Monday, March 29, 2010

"Good" Food

I was talking with my mother recently about her efforts over the last two years to establish a farmers market in her area, and my new project of getting involved to improve the school lunch program here. We were talking about some different sources (blogs, other websites, books) tout healthy recipes or ideas, but that some of them are not helpful for us because different people have different ideas about what constitutes 'healthy eating' or 'good food.' Due to those differences, I thought I would take a few minutes to briefly explain what I believe to be the important things in food. (Please note that we don't have any food allergies to worry over, and have reached these conclusions via thoughtful reading of the Word of Wisdom and other nutrition book, and consideration of the information gleaned from books and documentaries about mainstream horticultural and agricultural practices in this country and the politics driving them.)

The staff of life
Grains are important, and they should be whole grains at least most of the time. With that said, wheat does not have the corner on the market. I don't care for the taste of regular red wheat myself, so I use some white wheat (still whole wheat, just lighter flavor), and I also use oats, cornmeal, and I've recently begun learning to use quinoa. I hope to continue to diversify the grains I use. (I do use regular white flour too, more on that later.)

The spice of life
Variety!! If we ate the same thing every day I would probably shoot myself out of sheer boredom (that is if my family didn't shoot me first). We enjoy eating foods from other countries, we enjoy trying new recipes and new foods. We have vegetarian meals, we have meat-lite meals, we have meat-heavy meals. We eat a variety of grains, a variety of legumes, and a variety of vegetables. Due to our preference for a variety of flavors in our meals, my herb/spice/condiment collection is fairly extensive, and yes we use everything in it.

Moderation in all things
There is almost no food that is "off limits" in my kitchen (mostly just caffeine and alcohol). If I want brownies, I make brownies, with white flour and white sugar and lots of butter. I am not afraid of sugar or butter or white flour or deep frying. We do not do these things often, but it is normal to want something like that sometimes, and I would rather go ahead and enjoy a treat, rather than making it strictly taboo (because that tends to make cravings worse).

'Naughty' and real is better than fake
I don't fancy the idea of mummifying myself before I've even died, so I try to avoid preservatives in my food. Since most prepared foods have preservatives, if I want something I'd rather make it myself. It's true, brownies aren't good for me, but I would so much rather make my own (with all those 'bad' ingredients) and know that there are no artificial colors, flavors, or preservatives.

Living as a Locavore
I'm not a hardcore locavore, in that yes, I do buy some foods from out of state, but I try to get all my perishables from in-state or at least within a few hundred miles. I grow some vegetables, I support my farmer's market, and our dream is to have a small homestead and raise chickens, sheep, a milk cow, and the occasional beef cow. We also hunt and fish for local wild meat.
Foods that are shipped from halfway across the world--even if they are cheap--are not earth friendly. They are not very yummy either, since they had to be picked long before they were ripe, and then shipped thousands of miles to get to me. I would rather limit the foods in my pantry and know that they are fresh. Fresh produce has more flavor--and more vitamins--than pre-picked/chemically-ripened produce.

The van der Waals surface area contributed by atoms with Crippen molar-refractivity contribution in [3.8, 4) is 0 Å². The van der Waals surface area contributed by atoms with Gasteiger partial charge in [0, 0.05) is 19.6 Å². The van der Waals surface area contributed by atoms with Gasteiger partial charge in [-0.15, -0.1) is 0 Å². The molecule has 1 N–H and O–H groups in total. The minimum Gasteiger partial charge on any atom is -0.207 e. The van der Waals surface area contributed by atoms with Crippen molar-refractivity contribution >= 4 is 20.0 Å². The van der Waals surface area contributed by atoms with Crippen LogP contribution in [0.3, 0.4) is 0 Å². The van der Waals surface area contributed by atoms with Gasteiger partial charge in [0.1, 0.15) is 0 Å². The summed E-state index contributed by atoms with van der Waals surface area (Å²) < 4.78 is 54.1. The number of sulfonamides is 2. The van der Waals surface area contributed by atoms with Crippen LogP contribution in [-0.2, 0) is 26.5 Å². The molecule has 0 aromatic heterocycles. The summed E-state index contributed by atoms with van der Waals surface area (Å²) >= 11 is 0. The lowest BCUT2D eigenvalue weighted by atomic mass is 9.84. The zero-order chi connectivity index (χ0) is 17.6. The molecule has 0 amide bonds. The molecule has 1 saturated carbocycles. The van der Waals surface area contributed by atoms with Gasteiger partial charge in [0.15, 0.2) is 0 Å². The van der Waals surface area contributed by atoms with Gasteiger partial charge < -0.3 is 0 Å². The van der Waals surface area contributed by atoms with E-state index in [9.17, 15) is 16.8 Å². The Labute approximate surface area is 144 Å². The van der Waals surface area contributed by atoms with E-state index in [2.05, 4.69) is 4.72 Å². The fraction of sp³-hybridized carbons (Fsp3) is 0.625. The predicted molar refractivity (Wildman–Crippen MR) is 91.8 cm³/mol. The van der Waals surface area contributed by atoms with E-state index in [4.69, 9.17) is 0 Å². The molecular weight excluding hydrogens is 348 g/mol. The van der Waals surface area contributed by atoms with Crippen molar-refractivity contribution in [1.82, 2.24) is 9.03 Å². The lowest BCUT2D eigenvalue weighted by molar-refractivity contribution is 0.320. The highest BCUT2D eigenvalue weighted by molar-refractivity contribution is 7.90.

I know a lot of people who focus on whether a food is organic, but for me that is not as big an issue as whether it is local. I will wash my fruit anyway, and while I prefer that it not have been sprayed with anything (because that kind of farming isn't sustainable), I look for that 'grown in Alaska' tag first.

Ethics Matter more than Dollars
Animals raised on factory farms are fed diets based on maximum weight gain, not on the best nutrition for the animal. They stand in their own filth all day, and are shot full of antibiotics to keep them from sickening and dying before they reach the slaughterhouse. The meat/milk/eggs from these animals are poor at best. So I willingly pay more to get local meat from smaller farms.
Secondly, for things that have to come internationally (such as spices), I try to look for the 'fair trade' sticker. Fair trade means that the workers involved are making a living wage. Firstly I think that's just the right thing to do, but secondly a decently-paid worker is more likely to do good work, so I think fair trade (as opposed to cut-every-corner-to-save-every-penny free trade) brings better products.
As Michael Pollen says, I 'vote with my dollar' about what I think is important in food. No, it's not as cheap, but it is better for us nutritionally, and my conscience tells me it's the moral thing to do. If I really care about what I am putting into my body, then the price tag shouldn't matter!


Mallory said...

This post reminds me of the film Food, Inc. Have you seen it? Very interesting documentary. Although, it scared me to think of some things that we do eat!

Carrie said...

Great thoughts Jenni! Right now I am working on "food compromises" to stretch our budget, like buying whole chickens and eggs free-range/pasture fed and boneless/skinless chicken breasts not. It is a tough decision to decide where to cut things out, isn't it?

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